The Root System Growing Underneath Bryant Park is Actually Art

NEW YORK—There is a mosaic tile root system growing underneath Bryant Park and the Fifth Avenue public library. When you enter the passageway between the 7 line and the B, D, F and V trains a nature-inspired installation surrounds you. The MTA Arts for Transit work by Samm Kunce references complex urban and natural systems. This year marks the 10th anniversary of its installation.

On the Arts for Transit website Kunce describes the “Under Bryant Park” thus: “People travel the subway system, water and other utility services are delivered by pipes, and plants and trees that provide grace and softness against the city’s sharper edges find their way to water and nutrients underground through a system of roots. In a similar way, literature is shared by systems of learning and lending, and many animals inhabit systems of burrows just as humans systematically divide portions of larger habitats aboveground.”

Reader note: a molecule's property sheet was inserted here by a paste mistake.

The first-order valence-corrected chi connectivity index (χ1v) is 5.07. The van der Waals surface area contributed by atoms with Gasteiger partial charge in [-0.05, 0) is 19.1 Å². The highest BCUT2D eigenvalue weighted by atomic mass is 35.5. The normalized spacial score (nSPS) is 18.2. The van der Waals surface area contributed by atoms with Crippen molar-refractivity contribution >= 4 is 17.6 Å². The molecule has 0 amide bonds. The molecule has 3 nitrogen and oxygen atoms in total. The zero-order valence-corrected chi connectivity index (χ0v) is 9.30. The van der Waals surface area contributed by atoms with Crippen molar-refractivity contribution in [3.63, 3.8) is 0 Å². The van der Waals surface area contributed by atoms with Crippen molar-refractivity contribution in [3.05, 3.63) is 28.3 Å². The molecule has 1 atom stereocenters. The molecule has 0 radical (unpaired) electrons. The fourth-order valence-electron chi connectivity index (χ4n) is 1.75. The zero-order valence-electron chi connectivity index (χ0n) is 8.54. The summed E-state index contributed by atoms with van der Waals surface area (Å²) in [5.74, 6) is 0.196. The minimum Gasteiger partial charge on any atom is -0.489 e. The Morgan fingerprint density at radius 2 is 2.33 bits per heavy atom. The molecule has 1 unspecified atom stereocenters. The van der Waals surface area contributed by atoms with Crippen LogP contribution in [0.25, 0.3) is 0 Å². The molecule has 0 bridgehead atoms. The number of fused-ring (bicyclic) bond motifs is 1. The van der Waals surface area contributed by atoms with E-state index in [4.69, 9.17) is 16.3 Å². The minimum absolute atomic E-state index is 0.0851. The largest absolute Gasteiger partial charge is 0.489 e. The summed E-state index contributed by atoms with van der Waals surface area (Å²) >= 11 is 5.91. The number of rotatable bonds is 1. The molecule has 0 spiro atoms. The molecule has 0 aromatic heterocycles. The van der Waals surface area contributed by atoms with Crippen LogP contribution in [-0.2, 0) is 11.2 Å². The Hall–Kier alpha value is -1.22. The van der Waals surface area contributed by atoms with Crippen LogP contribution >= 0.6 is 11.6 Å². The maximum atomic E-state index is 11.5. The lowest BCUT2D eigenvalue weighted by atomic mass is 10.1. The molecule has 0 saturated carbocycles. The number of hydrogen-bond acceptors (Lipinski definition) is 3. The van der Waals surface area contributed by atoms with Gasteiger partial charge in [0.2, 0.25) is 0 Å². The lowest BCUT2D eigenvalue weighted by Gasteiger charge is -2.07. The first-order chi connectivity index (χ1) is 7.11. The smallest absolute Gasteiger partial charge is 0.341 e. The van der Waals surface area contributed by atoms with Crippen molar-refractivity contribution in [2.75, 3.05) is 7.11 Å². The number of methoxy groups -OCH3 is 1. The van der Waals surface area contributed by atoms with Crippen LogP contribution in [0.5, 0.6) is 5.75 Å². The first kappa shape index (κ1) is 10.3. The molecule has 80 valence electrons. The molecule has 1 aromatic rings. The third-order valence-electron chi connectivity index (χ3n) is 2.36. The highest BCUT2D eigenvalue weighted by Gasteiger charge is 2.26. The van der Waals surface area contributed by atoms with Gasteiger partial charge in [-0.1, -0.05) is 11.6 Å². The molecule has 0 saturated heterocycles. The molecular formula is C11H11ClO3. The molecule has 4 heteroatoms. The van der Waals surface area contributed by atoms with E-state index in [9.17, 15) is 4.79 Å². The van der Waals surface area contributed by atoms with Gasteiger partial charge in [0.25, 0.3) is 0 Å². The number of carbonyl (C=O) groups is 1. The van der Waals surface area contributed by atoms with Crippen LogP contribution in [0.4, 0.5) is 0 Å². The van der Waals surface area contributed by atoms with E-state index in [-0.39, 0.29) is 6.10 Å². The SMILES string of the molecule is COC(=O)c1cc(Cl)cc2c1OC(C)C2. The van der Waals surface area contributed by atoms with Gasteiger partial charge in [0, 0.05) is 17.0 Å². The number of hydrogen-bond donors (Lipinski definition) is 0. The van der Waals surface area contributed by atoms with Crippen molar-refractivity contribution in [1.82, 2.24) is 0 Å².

The walls feature rock outcroppings, tree roots, pipes, animal burrows, and literary quotes from the like of James Joyce and the Jack and Jill nursery rhyme. The installation, one of the largest in the subway system, offers in inspiring moment as commuters rush past.

All photos by Arts Observer

“Under Bryant Park,” 2002 (glass, stone and marble mosaic) by Samm Kunce.

The quote on the wall at the end of the passageway is from psychologist Carl Jung: “Nature must not win the game, but she cannot lose.”

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